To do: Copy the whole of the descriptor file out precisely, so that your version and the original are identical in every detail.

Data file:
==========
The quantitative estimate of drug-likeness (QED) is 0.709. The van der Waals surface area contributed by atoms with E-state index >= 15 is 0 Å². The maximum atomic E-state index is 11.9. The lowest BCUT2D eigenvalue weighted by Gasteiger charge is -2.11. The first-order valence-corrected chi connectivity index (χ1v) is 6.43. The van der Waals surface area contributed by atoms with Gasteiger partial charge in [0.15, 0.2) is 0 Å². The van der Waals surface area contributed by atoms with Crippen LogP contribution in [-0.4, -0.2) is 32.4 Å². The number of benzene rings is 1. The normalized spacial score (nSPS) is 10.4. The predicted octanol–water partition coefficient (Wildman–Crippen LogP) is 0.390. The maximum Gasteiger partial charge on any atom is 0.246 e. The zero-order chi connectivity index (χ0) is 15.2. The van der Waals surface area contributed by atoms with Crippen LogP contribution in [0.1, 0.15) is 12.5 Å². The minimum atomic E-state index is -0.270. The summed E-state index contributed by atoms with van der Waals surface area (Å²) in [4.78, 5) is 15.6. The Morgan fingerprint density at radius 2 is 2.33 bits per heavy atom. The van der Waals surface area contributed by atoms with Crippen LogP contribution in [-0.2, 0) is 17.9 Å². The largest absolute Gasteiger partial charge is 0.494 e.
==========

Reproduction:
The quantitative estimate of drug-likeness (QED) is 0.709. The van der Waals surface area contributed by atoms with E-state index >= 15 is 0 Å². The maximum atomic E-state index is 11.9. The lowest BCUT2D eigenvalue weighted by Gasteiger charge is -2.11. The first-order valence-corrected chi connectivity index (χ1v) is 6.43. The van der Waals surface area contributed by atoms with Gasteiger partial charge in [0.15, 0.2) is 0 Å². The van der Waals surface area contributed by atoms with Crippen LogP contribution in [-0.4, -0.2) is 32.4 Å². The number of benzene rings is 1. The normalized spacial score (nSPS) is 10.4. The predicted octanol–water partition coefficient (Wildman–Crippen LogP) is 0.390. The maximum Gasteiger partial charge on any atom is 0.246 e. The zero-order chi connectivity index (χ0) is 15.2. The van der Waals surface area contributed by atoms with Crippen LogP contribution in [0.1, 0.15) is 12.5 Å². The minimum atomic E-state index is -0.270. The summed E-state index contributed by atoms with van der Waals surface area (Å²) in [4.78, 5) is 15.6. The Morgan fingerprint density at radius 2 is 2.33 bits per heavy atom. The van der Waals surface area contributed by atoms with Crippen LogP contribution in [-0.2, 0) is 17.9 Å². The largest absolute Gasteiger partial charge is 0.494 e.